Despite the fact that manufacturing in Wales, as elsewhere, continues to face huge competitive threats from low-cost countries, it accounts for some 20 per cent. of total Welsh economic output, and we continue to attract high-level investment.
Given this Government’s appallingly dismal record on defending the Welsh manufacturing sector, including the loss of another 3,000 jobs in the past six months alone, is the Secretary of State concerned to read the report by Morgan Stanley that Tata Steel, which yesterday announced its bid for Corus, plans to shift the production of steel slab from Port Talbot to India with the potential loss of thousands of jobs in south Wales?
I am astonished that the hon. Gentleman describes our record on the Welsh economy as “dismal”, when there are record numbers of jobs and when Welsh manufacturing is doing better than manufacturing elsewhere in the United Kingdom. New companies are coming in—for example, G24 Innovations has announced that it will create 300 jobs in Cardiff through its £60 million investment—and more jobs are being created in high-tech manufacturing all the time. Yes, low-cost manufacturing is disappearing to low-cost countries. Tata Steel is a huge Indian conglomerate, and the implications of its bid are not clear. I understand that it wants to invest in steel in the United Kingdom and to take advantage of the enormous growth in India by producing steel, including in Wales.
May I draw my right hon. Friend’s attention to early-day motion 2775, which has been signed by many Labour Members and which acknowledges the importance of Airbus to the UK economy? Airbus provides high quality employment in Wales: will my right hon. Friend work with Department of Trade and Industry Ministers to ensure that the next generation of composite wings are designed and built in the UK and not in Germany or Spain?
We will work tirelessly with my hon. Friend to ensure that that is achieved. I am sure that the whole House will join me in paying tribute to his continued work and effort on behalf of Airbus, which is an excellent company that has a site at Broughton in his constituency. There are now 20,000 highly skilled jobs in the aerospace industry in Wales. They contribute £1 billion to the Welsh economy, the great bulk of which comes from Airbus at Broughton. The Prime Minister has visited Broughton, and we will continue to support Airbus.
Does the Secretary of State agree that Wales could lead the world in environmentally sustainable manufacturing jobs through technologies such as geothermal, wind, tidal, hydrogen and solar power? Does he join me in applauding firms such as Dulas in Machynlleth and G24 Innovations, which he mentioned, in Cardiff, which will lead the way in clean energy for homes and businesses? Will he agree to meet a cross-sector delegation to hear manufacturers’ proposals for an eco-strategy to make Wales a global leader in green and renewable technologies?
I, or my hon. Friend the Under-Secretary, will certainly be pleased to receive a delegation, because this is a vital subject. My hon. Friend visited Dulas and was hugely impressed with the company. I completely agree with the hon. Gentleman, as does Andrew Davies, the Minister with responsibility for economic development. Wales is a centre of clean, green energy production, as well as use.
I very much welcome the creation of 300 jobs near Cardiff in a very exciting new solar energy product, but what discussions has the Secretary of State had with colleagues in the Welsh Assembly Government about the use of initiatives such as Technium in Llanelli to ensure that investment in quality jobs reaches west Wales?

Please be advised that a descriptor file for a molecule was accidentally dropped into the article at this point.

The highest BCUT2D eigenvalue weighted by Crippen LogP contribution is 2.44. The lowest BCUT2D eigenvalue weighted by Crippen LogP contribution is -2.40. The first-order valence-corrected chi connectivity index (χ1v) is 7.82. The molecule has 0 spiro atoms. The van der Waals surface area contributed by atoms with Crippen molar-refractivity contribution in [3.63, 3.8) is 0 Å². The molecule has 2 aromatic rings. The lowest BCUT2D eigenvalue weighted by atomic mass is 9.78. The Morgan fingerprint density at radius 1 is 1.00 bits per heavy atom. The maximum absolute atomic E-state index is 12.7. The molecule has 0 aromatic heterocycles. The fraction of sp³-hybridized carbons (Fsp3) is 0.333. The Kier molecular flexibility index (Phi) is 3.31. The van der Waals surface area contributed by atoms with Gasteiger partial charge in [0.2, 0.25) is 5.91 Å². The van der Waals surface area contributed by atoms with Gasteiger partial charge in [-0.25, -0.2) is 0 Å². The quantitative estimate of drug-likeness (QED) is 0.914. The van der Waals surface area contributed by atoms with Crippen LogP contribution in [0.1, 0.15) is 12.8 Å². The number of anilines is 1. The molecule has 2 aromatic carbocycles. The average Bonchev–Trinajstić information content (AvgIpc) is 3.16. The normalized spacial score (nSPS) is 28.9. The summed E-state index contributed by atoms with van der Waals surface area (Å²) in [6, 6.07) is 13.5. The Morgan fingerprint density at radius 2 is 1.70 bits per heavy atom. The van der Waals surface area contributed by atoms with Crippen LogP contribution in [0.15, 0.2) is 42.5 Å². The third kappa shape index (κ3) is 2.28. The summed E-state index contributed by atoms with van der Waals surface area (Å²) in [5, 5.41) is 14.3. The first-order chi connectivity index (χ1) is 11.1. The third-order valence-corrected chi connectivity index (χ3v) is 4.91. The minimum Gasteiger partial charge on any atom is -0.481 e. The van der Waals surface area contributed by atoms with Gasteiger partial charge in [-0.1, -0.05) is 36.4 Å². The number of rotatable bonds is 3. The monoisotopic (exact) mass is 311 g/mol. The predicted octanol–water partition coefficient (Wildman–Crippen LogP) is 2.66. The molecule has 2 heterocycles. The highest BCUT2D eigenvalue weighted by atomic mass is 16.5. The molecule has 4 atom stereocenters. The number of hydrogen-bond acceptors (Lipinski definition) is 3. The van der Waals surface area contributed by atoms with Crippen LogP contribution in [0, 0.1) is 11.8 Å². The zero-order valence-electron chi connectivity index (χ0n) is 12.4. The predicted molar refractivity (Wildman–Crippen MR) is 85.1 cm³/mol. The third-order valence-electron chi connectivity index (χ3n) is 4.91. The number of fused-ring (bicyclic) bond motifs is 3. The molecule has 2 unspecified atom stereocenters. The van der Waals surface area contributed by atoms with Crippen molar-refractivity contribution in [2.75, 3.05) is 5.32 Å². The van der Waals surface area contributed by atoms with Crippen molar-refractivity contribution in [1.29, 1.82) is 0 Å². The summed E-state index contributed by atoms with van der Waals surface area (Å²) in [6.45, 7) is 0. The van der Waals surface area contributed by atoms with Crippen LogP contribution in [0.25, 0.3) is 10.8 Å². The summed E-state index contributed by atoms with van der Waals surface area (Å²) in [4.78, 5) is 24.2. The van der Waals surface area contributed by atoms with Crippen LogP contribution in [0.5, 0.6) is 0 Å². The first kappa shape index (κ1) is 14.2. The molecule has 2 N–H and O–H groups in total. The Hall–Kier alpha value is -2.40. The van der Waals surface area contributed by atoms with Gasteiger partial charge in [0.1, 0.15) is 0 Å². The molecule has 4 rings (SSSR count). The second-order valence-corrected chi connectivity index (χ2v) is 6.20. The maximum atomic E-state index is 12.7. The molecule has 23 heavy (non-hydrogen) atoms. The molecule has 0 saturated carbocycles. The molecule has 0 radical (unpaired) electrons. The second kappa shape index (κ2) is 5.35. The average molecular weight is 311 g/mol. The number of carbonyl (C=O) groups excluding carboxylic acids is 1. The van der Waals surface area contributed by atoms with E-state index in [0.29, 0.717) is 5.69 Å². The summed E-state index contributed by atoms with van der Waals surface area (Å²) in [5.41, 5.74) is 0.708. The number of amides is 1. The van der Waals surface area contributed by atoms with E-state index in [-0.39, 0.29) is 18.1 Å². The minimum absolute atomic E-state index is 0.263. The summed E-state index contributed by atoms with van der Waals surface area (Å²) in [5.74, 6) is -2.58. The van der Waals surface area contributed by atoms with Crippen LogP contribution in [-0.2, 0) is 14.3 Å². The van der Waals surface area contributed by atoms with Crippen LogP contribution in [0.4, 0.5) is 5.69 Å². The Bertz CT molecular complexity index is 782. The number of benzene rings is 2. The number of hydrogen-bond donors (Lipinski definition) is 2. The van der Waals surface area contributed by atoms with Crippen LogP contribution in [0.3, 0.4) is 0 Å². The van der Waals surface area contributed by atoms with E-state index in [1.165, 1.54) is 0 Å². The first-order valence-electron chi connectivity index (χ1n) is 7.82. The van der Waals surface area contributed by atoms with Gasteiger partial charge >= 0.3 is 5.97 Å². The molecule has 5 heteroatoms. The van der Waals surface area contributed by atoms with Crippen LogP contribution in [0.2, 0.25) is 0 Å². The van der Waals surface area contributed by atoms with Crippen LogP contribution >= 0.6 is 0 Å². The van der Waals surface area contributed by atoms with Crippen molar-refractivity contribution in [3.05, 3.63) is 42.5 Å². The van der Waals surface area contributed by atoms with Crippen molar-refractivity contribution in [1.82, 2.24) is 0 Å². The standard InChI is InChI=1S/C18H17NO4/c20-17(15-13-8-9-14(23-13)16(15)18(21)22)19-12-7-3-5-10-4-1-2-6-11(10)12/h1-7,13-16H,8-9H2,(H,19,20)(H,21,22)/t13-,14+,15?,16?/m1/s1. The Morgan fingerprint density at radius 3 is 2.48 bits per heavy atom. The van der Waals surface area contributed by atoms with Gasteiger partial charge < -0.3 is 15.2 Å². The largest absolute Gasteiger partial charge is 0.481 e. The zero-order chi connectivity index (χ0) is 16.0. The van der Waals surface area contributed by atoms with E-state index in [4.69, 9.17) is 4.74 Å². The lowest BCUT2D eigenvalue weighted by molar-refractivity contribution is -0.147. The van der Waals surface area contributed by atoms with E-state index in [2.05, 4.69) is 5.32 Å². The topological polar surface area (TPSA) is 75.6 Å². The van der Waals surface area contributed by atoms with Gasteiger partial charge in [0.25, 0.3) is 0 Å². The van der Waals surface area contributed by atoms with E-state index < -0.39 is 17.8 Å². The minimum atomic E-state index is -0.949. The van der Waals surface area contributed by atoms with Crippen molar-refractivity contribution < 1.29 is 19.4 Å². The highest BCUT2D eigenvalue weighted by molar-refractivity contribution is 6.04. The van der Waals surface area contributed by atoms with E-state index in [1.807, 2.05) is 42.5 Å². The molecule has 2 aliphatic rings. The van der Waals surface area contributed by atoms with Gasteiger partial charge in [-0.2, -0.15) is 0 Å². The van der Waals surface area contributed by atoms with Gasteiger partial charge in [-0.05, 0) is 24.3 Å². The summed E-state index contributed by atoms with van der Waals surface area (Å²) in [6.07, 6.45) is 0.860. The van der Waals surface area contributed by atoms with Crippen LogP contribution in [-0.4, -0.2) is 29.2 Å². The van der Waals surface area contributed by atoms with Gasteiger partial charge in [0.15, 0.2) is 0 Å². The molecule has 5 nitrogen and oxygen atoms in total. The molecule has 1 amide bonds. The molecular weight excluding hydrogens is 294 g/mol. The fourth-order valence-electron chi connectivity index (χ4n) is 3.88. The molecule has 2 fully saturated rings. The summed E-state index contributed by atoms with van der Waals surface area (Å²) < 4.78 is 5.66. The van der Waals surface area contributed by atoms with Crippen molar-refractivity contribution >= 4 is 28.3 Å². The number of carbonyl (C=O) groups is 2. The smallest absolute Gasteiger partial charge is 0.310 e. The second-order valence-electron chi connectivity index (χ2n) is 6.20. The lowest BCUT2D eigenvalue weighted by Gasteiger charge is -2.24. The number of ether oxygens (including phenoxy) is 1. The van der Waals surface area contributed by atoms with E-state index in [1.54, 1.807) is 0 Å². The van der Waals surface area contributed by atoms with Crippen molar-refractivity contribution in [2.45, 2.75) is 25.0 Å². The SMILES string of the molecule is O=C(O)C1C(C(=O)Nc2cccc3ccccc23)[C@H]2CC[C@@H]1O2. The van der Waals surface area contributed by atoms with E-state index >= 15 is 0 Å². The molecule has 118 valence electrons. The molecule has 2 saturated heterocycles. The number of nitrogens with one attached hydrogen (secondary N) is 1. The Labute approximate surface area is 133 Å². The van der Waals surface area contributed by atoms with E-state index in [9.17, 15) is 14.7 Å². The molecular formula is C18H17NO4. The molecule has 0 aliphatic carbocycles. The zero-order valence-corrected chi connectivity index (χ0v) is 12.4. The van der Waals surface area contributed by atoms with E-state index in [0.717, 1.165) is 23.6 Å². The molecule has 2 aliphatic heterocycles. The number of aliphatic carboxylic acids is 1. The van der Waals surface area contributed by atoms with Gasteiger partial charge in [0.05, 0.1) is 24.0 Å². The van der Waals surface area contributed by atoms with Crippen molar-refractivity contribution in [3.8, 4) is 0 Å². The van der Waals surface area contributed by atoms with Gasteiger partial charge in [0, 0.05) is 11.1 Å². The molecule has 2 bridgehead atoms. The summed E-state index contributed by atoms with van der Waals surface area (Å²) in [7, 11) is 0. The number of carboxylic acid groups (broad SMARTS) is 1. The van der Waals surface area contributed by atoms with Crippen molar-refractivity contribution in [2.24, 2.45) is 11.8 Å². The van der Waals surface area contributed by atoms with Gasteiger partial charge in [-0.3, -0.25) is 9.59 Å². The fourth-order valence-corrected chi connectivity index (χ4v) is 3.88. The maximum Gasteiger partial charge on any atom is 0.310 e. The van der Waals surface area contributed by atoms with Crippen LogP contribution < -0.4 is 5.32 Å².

It is imperative that the enormous growth and prosperity that has been generated in south-east Wales, especially in Cardiff and Newport, spreads westward, including to Neath, but not least to Llanelli. There have been big examples of that happening recently. The Technium innovation is hugely successful in Swansea, and it will be in Llanelli, too, with the Government’s support.
The Secretary of State says that we should be happy about the fact that there is a higher percentage of manufacturing jobs in Wales than in the rest of the UK, yet that has always been the case, although the percentage was a lot higher nine years ago than it is today. How many more manufacturing jobs are going to be lost in Wales before the Government finally get a strategy to protect them?
The fact that high-tech manufacturing jobs are coming in, and the fact that companies I have visited such as Sharp in Wrexham and International Rectifier in Newport are investing more and have high-quality, long-term jobs, shows that there is an enormous strength in manufacturing. It is a bit rich for the hon. Gentleman to complain about changes in manufacturing jobs given that 100,000 of them were murdered under the Conservative Government whom he supported.
It goes without saying that a strong, modern manufacturing industry in Wales requires a high-quality skills base. What progress is my right hon. Friend making in bringing the defence training academy—a skills training academy—to St. Athan in the Vale of Glamorgan?
The Secretary of State will be aware that last July his colleague, the Secretary of State for Trade and Industry, said that on the sale of BAE Systems’ interest in Airbus the Government would be given a guarantee that Britain would have a role in future aircraft development. Given that last Friday BAE disposed of its interest in Airbus, can the Secretary of State confirm that under the terms of that guarantee Britain’s place in the future of Airbus and the 6,000 jobs at Broughton are secure?
In fact, there are more high-quality jobs at Broughton. The Broughton centre is the biggest and most successful manufacturing centre anywhere in the European Union, let alone in the United Kingdom. We believe that its future will be secure under a Labour Government—who knows what it will be under a Tory Government?